Laos is a predominantly rural country with a youthful population – almost 55% of the population is under the age of 25.  Its progress on health and development issues has been uneven geographically, among ethnic groups, and socioeconomically.  Laos has made headway in poverty reduction, with the poverty rate almost halving from 46% in 1992/93 to 22% in 2012/13.  Nevertheless, pronounced rural-urban disparities persist, and income inequality is rising.  Poverty most affects populations in rural and highland areas, particularly ethnic minority groups. 

The total fertility rate (TFR) has decreased markedly from around 6 births per woman on average in 1990 to approximately 2.8 in 2016, but it is still one of the highest in Southeast Asia.  TFR is higher in rural and remote areas, among ethnic minority groups, the less-educated, and the poor; it is lower in urban areas and among the more educated and those with higher incomes.  Although Laos’ mortality rates have improved substantially over the last few decades, the maternal mortality rate and childhood malnutrition remain at high levels.  As fertility and mortality rates continue to decline, the proportion of Laos’ working-age population will increase, and its share of dependents will shrink.  The age structure shift will provide Laos with the potential to realize a demographic dividend during the next few decades, if it can improve educational access and quality and gainfully employ its growing working-age population in productive sectors.  Currently, Laos primary school enrollment is nearly universal, but the drop-out rate remains problematic.  Secondary school enrollment has also increased but remains low, especially for girls.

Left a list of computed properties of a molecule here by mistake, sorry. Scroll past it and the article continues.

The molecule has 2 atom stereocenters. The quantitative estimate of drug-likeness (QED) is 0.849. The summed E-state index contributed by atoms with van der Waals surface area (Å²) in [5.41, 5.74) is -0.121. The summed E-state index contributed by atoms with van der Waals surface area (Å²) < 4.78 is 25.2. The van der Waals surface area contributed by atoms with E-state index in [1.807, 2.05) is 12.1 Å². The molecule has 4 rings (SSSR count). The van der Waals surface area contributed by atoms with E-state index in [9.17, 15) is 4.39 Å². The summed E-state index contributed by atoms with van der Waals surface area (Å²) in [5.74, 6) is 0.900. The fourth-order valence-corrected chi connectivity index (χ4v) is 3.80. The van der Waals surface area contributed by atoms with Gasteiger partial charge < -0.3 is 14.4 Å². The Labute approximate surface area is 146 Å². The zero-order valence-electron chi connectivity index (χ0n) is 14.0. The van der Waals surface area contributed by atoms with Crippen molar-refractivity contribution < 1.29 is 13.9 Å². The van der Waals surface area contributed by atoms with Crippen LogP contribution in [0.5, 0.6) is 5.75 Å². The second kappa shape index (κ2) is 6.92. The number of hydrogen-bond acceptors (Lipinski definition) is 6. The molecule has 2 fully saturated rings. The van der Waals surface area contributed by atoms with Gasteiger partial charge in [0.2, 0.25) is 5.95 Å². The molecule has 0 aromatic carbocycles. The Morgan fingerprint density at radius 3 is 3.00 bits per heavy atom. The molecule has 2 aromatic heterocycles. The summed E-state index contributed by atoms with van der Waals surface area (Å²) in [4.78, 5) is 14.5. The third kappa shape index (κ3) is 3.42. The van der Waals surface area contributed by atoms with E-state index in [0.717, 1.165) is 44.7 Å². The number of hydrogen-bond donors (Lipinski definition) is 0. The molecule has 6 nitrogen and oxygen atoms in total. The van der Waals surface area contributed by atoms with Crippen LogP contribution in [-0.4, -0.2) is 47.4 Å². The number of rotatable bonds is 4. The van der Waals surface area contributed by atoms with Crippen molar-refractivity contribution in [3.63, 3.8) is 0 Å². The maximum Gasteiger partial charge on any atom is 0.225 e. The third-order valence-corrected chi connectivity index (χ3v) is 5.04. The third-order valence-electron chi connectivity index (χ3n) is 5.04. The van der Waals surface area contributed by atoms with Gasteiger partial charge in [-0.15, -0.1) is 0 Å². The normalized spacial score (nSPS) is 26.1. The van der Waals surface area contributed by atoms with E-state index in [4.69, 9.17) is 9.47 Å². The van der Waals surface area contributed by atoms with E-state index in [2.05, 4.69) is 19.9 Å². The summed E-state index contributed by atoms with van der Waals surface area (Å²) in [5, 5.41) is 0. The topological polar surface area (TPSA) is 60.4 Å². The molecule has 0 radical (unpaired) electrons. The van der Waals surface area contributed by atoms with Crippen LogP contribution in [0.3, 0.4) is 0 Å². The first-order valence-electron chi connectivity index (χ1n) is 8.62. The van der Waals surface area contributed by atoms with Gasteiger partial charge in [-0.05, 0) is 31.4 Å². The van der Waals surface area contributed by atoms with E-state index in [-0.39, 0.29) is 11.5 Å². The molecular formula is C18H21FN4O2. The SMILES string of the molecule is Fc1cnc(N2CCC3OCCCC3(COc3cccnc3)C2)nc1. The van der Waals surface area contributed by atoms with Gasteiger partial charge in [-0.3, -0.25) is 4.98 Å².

Laos has historically been a country of emigration and internal displacement due to conflict and a weak economy. The Laos civil war (1953 – 1975) mainly caused internal displacement (numbering in the hundreds of thousands).  Following the end of the Vietnam War in 1975, indigenous people in remote, war-struck areas were resettled and more than 300,000 people fled to Thailand to escape the communist regime that took power.  The majority of those who sought refuge in Thailand ultimately were resettled in the US (mainly Hmong who fought with US forces), and lesser numbers went to France, Canada, and Australia. 

The Laos Government carried out resettlement programs between the mid-1980s and mid-1990s to relocate ethnic minority groups from the rural northern highlands to development areas in the lowlands ostensibly to alleviate poverty, make basic services more accessible, eliminate slash-and-burn agriculture and opium production, integrate ethnic minorities, and control rebel groups (including Hmong insurgents).  For many, however, resettlement has exacerbated poverty, led to the loss of livelihoods, and increased food insecurity and mortality rates.  As the resettlement programs started to wane in the second half of the 1990s, migration from the northern highlands to urban centers – chiefly the capital Vientiane – to pursue better jobs in the growing manufacturing and service sectors became the main type of relocation.  Migration of villagers from the south seeking work in neighboring Thailand also increased.  Thailand is the main international migration destination for Laotians because of the greater availability of jobs and higher pay than at home; nearly a million Laotian migrants were estimated to live in Thailand as of 2015.

Age structure

0-14 years: 31.25% (male 1,177,297/female 1,149,727)

15-24 years: 20.6% (male 763,757/female 770,497)

25-54 years: 38.29% (male 1,407,823/female 1,443,774)

55-64 years: 5.73% (male 206,977/female 219,833)

65 years and over: 4.13% (male 139,665/female 168,046) (2020 est.)

This is the population pyramid for Laos. A population pyramid illustrates the age and sex structure of a country's population and may provide insights about political and social stability, as well as economic development. The population is distributed along the horizontal axis, with males shown on the left and females on the right. The male and female populations are broken down into 5-year age groups represented as horizontal bars along the vertical axis, with the youngest age groups at the bottom and the oldest at the top. The shape of the population pyramid gradually evolves over time based on fertility, mortality, and international migration trends. <br/><br/>For additional information, please see the entry for Population pyramid on the Definitions and Notes page.